3. Khuê Văn Các Leading to 3rd Courtyard
Khue Van Pavillion (Khuê Văn Các) actually means the Pleiades Pavilion or the Gate to The Pleiades. These stars were revered by many ancient peoples. Sometimes known as the Seven Sisters or Maidens, here they are associated with the Seven Sages that accompany Confucious.
The Pavillion is supported by four pillars and there is a bell tower on top— symbolizing the five directions. Beyond this gate, you will be met with the Well of Celestial Clarity. After being quelled by nature, and blessed by the Pleiades, hopefully the waters will reflect the clairity within your own mind.
You’ll also find two side gates into this area. One is called Bi Van Gate (Cửa Bí Vân), the Gate of Magnificent Letters, and the other is Suc Van Gate (Cửa Súc Văn), the Gate of Crystallized Letters.
In this courtyard, on either side of the well or pond, are graves to some of the earliest teachers and doctors. There are also celestial turtles carrying steles on their back. These steles bear the names of graduates who passed through these illustrious gates. This tradition started in 1442.
4. Đại Thành Môn Leading to 4th Courtyard
Dai Thanh Gate (Đại Thành Môn) means the Gate to The Great City. It was here that students actually lived and studied to pass the incredibly difficult imperial examination. If you passed, you would be invited to work for the imperial court. Although a small and humble gate with no decorations, it lead to great things.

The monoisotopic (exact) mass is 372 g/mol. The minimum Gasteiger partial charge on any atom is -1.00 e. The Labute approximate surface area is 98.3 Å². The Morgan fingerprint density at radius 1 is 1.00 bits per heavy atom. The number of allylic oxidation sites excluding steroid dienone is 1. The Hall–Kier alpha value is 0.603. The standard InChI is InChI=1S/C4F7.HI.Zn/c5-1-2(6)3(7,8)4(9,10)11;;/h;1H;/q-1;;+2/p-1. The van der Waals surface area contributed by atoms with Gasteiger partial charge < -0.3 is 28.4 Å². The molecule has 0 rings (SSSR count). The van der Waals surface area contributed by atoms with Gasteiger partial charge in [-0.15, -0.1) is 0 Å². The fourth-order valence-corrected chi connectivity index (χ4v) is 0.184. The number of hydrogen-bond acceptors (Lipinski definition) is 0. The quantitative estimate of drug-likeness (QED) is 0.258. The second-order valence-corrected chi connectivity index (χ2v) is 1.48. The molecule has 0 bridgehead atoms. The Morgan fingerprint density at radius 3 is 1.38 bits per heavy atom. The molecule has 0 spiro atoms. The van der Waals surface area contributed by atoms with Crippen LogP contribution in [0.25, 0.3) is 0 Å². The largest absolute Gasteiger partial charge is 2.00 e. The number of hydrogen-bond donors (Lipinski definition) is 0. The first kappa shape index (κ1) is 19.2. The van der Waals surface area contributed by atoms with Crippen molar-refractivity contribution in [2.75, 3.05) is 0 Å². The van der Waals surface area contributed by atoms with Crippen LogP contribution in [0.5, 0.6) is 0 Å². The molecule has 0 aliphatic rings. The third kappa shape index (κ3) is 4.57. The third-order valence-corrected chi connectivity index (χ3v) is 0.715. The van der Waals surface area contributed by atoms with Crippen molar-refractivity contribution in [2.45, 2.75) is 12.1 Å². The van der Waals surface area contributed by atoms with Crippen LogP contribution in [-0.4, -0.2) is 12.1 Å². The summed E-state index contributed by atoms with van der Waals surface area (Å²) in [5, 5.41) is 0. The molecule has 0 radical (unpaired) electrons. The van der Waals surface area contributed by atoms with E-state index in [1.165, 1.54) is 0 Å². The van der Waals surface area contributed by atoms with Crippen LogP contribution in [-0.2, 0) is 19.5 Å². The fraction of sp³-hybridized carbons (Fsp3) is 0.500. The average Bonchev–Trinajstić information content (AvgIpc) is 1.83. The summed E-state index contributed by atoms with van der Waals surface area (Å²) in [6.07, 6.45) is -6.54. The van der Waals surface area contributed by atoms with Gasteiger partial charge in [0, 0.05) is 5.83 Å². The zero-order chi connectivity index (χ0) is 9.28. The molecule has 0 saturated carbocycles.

This courtyard houses the main temple building and is designed after the original temple in the hometown of Confucious in Shandong, China. The side buildings used to be student dormitories of ancient times, and the long main building was the examination room.
Through this building, you’ll come to Khai Thanh Temple (đền Khải Thánh) which worships Confusious, his parents, and other scholarly sages. On the upper floor are shrines to Vietnamese kings who contributed much to the academy.
5. Nhà Thái Học or 5th Courtyard
This fifth and final Thai Hoc House (Nhà Thái Học) courtyard is around the sides and the back of the main buildings. It’s a popular hang out for latter-day students and many gather here for formal and informal pics after graduation.
At the end of a lane, you will also see the period drum. This was used to signal the beginning and end of lessons or examinations.
There’s a gift shop in this area and it used to be a large classroom. You’ll also find a little museum with some really interesting artefacts. These include ancient scrolls, calligraphy pens, bookcases, and handmade graduation gowns.
Hidden Gems in The Temple of Literature
The youngest recorded graduate was 11, and the oldest was 60— much the same as things are today.
If you miss out on the Temple of Literature, you can always have a look at it on the back of the 100 000 VND note.
Cum laude graduation gowns, as seen in the museum, only had four clawed dragons— five claws were only allowed for robed nobility.
In the back temple is a shrine to Chu Văn An, Vietnam’s most illustrious teacher of old. A principled man, he refused the examination and preferred to teach on a village mountain top. Finally, at the behest of the emperor, he joined imperial ranks and became dean of the Imperial College.
He was appalled, however, by ancient levels of corruption and nepotism. After his request to have seven corrupt mandarins neatly decapitated was refused, he threw in the towel and went back home.
Opposite the drum in the 5th courtyard, students used to throw a coin up onto the building roof. If the coin stuck, it meant they would pass the exam. This is now forbidden to protect the structure, and anyway, there are no more coins in use in Vietnam so students just have to study harder.
We hope you enjoyed reading this article on the Temple of Literature and the Imperial College in Hanoi. Make sure not to miss this incredible historic relic and porthole into the foundations of the Vietnamese nation.